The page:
An Aleppo neighborhood in 2013. Photo by Basma, courtesy the British Foreign and Commonwealth Office.
In the early 1980s, the town of Hama, Syria served as the setting for a bloody endpoint to an uprising against the country’s president.
Then-President Hafez Assad, the current president’s father, ordered the army to lay siege to the town where Syria’s branch of the Muslim Brotherhood based its operations. It is unclear how many were killed in the massacre; conservative estimates begin around 10,000, while others put the number as high as 40,000. To this day, the Syrian government strictly suppresses mention of the massacre within the country’s borders, so we will likely never know the true scope of the atrocity. The Syrian opposition asserts that the vast majority of the casualties were civilians.
Watching the events unfolding in Aleppo is eerily, and tragically, like watching history repeat itself.
Last week, Russia and Turkey brokered a deal to end the battle that has torn the city apart since 2012. A ceasefire and an organized evacuation process were meant to ensure safe passage to those who wanted to leave, including opposition fighters and civilians. Yet, less than 24 hours after the agreement was announced, the ceasefire was falling apart before anyone made it out of the city. The Associated Press reported that bombing resumed on Wednesday as if the ceasefire did not exist. Turkey accused government forces of breaking the truce; Russia blamed the rebels.
After days of holdups, some evacuees made it out of Aleppo on Thursday, and more left the city as of Sunday night. Turkish Foreign Minister Mevlut Cavusoglu said that 12,000 civilians have been evacuated from Aleppo thus far, Reuters reported. But these numbers belie the fact that thousands of people are still stuck in city, and that the potential for renewed violence interrupting the process remains.
I firmly believe that, like his father in Hama, President Bashar Assad has no intention of willingly allowing anyone to evacuate from Aleppo, though he may cave to Russian pressure. The battle may be effectively over, but just as in Hama, those in charge in Damascus would prefer to draw a picture in blood for those who might consider opposing the Assad family in the future. The residents of Aleppo who do make it out of the city reportedly face the potential of imprisonment or torture for even peaceful dissent or providing medical aid to rebels, should they end up in areas controlled by Assad’s forces. (The evacuation deal from last Tuesday included a provision to allow civilians and rebels alike to head for rebel-held areas in the country’s north or to Turkey.)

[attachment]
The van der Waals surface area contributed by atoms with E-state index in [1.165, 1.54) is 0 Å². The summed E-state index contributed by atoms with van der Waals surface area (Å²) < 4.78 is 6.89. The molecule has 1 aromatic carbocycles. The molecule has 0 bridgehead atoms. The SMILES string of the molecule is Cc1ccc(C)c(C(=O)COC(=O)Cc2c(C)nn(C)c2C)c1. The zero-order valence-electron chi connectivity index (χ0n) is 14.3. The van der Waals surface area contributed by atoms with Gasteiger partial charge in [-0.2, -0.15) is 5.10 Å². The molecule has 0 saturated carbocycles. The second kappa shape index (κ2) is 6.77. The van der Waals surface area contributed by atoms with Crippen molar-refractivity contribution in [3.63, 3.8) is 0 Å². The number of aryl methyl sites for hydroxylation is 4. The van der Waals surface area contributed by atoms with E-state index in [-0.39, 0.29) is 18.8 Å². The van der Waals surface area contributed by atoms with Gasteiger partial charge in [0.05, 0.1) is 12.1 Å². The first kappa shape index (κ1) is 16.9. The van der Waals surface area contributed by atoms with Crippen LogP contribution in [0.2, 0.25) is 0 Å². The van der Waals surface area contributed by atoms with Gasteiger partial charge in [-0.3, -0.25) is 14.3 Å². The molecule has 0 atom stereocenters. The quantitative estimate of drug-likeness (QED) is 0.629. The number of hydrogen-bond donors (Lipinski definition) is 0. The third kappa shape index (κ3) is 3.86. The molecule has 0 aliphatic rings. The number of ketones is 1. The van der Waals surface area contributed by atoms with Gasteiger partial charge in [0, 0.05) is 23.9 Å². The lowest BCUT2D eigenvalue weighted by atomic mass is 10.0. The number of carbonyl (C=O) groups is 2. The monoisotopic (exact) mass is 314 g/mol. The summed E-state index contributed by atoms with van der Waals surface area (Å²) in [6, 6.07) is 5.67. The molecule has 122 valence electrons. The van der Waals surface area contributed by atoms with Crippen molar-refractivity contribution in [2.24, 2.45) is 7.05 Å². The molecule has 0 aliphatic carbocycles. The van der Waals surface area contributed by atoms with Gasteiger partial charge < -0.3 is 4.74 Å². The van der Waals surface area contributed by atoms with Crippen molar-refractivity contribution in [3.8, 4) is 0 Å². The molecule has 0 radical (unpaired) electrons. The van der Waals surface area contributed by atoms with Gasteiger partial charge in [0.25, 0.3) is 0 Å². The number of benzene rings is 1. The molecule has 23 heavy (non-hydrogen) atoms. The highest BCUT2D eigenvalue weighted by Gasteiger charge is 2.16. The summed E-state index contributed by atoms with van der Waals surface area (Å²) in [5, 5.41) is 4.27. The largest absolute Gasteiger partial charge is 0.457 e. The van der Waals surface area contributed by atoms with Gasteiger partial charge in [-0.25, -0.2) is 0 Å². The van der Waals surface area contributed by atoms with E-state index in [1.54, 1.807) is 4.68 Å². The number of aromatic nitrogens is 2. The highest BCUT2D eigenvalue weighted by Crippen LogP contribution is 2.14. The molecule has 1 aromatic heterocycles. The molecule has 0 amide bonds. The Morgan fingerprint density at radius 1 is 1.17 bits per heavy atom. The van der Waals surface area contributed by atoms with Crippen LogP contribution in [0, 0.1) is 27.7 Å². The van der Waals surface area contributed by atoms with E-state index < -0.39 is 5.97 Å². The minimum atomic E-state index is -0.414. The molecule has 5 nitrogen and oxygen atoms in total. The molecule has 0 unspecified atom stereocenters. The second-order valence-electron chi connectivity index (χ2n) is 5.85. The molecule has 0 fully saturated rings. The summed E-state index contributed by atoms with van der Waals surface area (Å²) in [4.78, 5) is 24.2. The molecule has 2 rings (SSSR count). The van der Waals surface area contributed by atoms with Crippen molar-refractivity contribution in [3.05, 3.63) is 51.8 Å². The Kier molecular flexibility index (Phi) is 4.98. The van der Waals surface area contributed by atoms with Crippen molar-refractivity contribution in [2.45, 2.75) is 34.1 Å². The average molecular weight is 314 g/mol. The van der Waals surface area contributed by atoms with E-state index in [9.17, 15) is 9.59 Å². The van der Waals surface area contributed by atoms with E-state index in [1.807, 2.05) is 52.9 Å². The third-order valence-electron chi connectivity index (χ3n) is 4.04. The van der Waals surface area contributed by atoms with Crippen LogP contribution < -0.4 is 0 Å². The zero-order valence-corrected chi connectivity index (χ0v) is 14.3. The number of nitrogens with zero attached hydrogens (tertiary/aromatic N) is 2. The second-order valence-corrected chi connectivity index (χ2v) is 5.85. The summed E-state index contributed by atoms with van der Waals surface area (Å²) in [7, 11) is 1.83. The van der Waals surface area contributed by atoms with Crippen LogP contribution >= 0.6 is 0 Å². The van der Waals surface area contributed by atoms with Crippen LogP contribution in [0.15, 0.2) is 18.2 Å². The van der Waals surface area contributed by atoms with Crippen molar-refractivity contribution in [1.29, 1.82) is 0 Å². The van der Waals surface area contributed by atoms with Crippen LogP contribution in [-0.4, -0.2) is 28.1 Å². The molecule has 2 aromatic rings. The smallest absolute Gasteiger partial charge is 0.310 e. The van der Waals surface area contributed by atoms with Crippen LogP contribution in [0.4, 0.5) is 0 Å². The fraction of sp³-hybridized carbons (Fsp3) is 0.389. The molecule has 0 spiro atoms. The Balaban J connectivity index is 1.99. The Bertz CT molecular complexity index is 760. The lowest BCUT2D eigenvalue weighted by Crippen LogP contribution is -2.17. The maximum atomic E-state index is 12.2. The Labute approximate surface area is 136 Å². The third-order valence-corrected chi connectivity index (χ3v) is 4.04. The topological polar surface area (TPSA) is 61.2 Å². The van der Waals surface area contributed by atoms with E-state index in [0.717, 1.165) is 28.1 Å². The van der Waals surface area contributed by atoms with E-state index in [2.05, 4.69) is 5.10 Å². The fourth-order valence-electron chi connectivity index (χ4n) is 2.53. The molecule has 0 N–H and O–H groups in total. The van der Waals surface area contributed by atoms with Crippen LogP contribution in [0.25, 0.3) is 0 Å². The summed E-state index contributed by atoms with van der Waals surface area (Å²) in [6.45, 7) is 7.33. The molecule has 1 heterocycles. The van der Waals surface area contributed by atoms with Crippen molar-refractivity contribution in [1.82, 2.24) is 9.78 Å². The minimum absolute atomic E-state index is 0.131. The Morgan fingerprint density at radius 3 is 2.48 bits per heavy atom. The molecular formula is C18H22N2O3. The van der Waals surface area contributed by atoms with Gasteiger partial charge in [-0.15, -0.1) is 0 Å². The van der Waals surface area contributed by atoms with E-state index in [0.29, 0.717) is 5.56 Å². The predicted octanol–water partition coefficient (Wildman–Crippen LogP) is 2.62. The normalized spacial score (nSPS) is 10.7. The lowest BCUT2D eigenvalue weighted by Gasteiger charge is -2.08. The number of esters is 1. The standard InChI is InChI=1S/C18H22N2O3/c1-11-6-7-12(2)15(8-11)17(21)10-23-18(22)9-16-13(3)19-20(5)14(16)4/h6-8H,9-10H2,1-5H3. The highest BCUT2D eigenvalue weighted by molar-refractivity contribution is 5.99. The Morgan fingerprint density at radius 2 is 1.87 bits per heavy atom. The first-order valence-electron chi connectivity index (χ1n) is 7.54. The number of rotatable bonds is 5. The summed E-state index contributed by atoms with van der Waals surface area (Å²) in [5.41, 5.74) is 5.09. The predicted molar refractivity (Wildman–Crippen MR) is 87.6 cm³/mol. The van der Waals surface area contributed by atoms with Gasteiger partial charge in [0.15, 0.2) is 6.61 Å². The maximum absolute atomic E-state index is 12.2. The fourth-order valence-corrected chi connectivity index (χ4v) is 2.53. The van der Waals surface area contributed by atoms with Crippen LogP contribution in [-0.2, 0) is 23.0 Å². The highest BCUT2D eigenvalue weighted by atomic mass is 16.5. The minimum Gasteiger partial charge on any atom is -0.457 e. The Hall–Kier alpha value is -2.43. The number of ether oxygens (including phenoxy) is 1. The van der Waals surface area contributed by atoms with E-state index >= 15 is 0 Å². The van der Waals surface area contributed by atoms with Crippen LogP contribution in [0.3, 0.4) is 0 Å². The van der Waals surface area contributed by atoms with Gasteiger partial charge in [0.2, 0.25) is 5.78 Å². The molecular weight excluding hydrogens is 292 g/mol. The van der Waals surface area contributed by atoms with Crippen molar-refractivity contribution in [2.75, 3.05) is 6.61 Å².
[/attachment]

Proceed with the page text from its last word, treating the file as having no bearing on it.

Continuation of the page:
The world is watching the fallout in horror. France’s ambassador to the U.N., Francois Delattre, said outright that “The worst humanitarian tragedy of the twenty-first century is unfolding before our eyes.” Al Jazeera reported that government forces had deliberately targeted hospitals and medical facilities. Reports of extrajudicial killings, detentions and forced recruitment have followed the Syrian army’s advance through the city. The destruction has been compared to that of Stalingrad in World War II.
Meanwhile, both Assad and the remaining opposition have vowed to keep fighting after Aleppo – meaning the end of battle, whenever it comes, will not be the end of Syria’s horrifically bloody civil war.
The West did not commit the crimes unfolding in Syria. We are not responsible for what has happened there. But it did not have to play out the way it has, and for that, we are at least partly to blame.
First, real support for the rebels against Assad back in the early days of the conflict would have given them a fighting chance at success. It also would have filled the vacuum that Iran, Hezbollah and, eventually, Russia occupied in affecting the war’s outcome.
These are the same Russians, incidentally, about whom the outgoing president said dismissively in 2012, “The Cold War’s been over for 20 years.” This year, Russia is not only arguably Assad’s most important ally in his efforts to wrest back control of Syria, but the Russians are willing to actually bomb us in the course of assisting his regime. Without Russia’s support, it is unlikely Assad would have been able to secure a renewed grip on Aleppo. And while American actions in the region have been scrupulously concerned with the preservation of civilian lives – occasionally to the point of paralysis – Russia is clearly hampered by no such concerns.
Second, keeping our word about retaliating against Assad for introducing chemical weapons to the battlefield could have ended the war years ago. At a minimum, it certainly would have changed the war’s course while maintaining American credibility in the region. It also would have preempted Putin’s own, more recent, intervention. Yes, our European allies share some of the blame for inaction. But America should have been a leader in Syria, and instead we let Assad cross line after line without reacting.
Today hundreds of thousands of Syrians are dead, with millions more displaced and, in the process, tearing apart the social fabric of Europe. Entire cities have been leveled, and Moscow and Tehran have gained a strategic platform they will exploit for years.
Our losses are nothing in comparison to what the people of Syria have endured, and are still enduring. Aleppo thus becomes the latest piece in a long trail of smoldering Middle Eastern wreckage the outgoing administration leaves in its wake.